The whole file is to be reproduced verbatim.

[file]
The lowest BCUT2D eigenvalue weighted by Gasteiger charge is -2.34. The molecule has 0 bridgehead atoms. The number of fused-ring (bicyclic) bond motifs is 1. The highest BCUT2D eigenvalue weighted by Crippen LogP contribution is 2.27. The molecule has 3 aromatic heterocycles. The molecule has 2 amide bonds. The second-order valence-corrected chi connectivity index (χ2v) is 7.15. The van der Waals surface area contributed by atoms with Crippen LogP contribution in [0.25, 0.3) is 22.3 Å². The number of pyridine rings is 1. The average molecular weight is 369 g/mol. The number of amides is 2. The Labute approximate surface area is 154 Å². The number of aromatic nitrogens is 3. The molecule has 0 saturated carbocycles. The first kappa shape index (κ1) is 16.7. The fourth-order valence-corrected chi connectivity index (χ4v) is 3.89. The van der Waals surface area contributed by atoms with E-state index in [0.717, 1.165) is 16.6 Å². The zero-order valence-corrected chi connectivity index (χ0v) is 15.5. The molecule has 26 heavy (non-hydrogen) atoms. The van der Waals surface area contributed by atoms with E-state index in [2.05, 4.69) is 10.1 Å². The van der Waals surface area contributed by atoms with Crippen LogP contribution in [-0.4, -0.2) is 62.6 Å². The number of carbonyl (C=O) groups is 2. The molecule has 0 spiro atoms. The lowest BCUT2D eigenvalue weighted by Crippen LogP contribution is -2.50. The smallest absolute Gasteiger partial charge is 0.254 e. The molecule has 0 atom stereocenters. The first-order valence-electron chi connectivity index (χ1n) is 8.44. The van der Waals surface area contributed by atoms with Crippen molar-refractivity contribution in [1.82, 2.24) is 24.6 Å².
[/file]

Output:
The lowest BCUT2D eigenvalue weighted by Gasteiger charge is -2.34. The molecule has 0 bridgehead atoms. The number of fused-ring (bicyclic) bond motifs is 1. The highest BCUT2D eigenvalue weighted by Crippen LogP contribution is 2.27. The molecule has 3 aromatic heterocycles. The molecule has 2 amide bonds. The second-order valence-corrected chi connectivity index (χ2v) is 7.15. The van der Waals surface area contributed by atoms with Crippen LogP contribution in [0.25, 0.3) is 22.3 Å². The number of pyridine rings is 1. The average molecular weight is 369 g/mol. The number of amides is 2. The Labute approximate surface area is 154 Å². The number of aromatic nitrogens is 3. The molecule has 0 saturated carbocycles. The first kappa shape index (κ1) is 16.7. The fourth-order valence-corrected chi connectivity index (χ4v) is 3.89. The van der Waals surface area contributed by atoms with E-state index in [0.717, 1.165) is 16.6 Å². The zero-order valence-corrected chi connectivity index (χ0v) is 15.5. The molecule has 26 heavy (non-hydrogen) atoms. The van der Waals surface area contributed by atoms with E-state index in [2.05, 4.69) is 10.1 Å². The van der Waals surface area contributed by atoms with Crippen LogP contribution in [-0.4, -0.2) is 62.6 Å². The number of carbonyl (C=O) groups is 2. The molecule has 0 spiro atoms. The lowest BCUT2D eigenvalue weighted by Crippen LogP contribution is -2.50. The smallest absolute Gasteiger partial charge is 0.254 e. The molecule has 0 atom stereocenters. The first-order valence-electron chi connectivity index (χ1n) is 8.44. The van der Waals surface area contributed by atoms with Crippen molar-refractivity contribution in [1.82, 2.24) is 24.6 Å².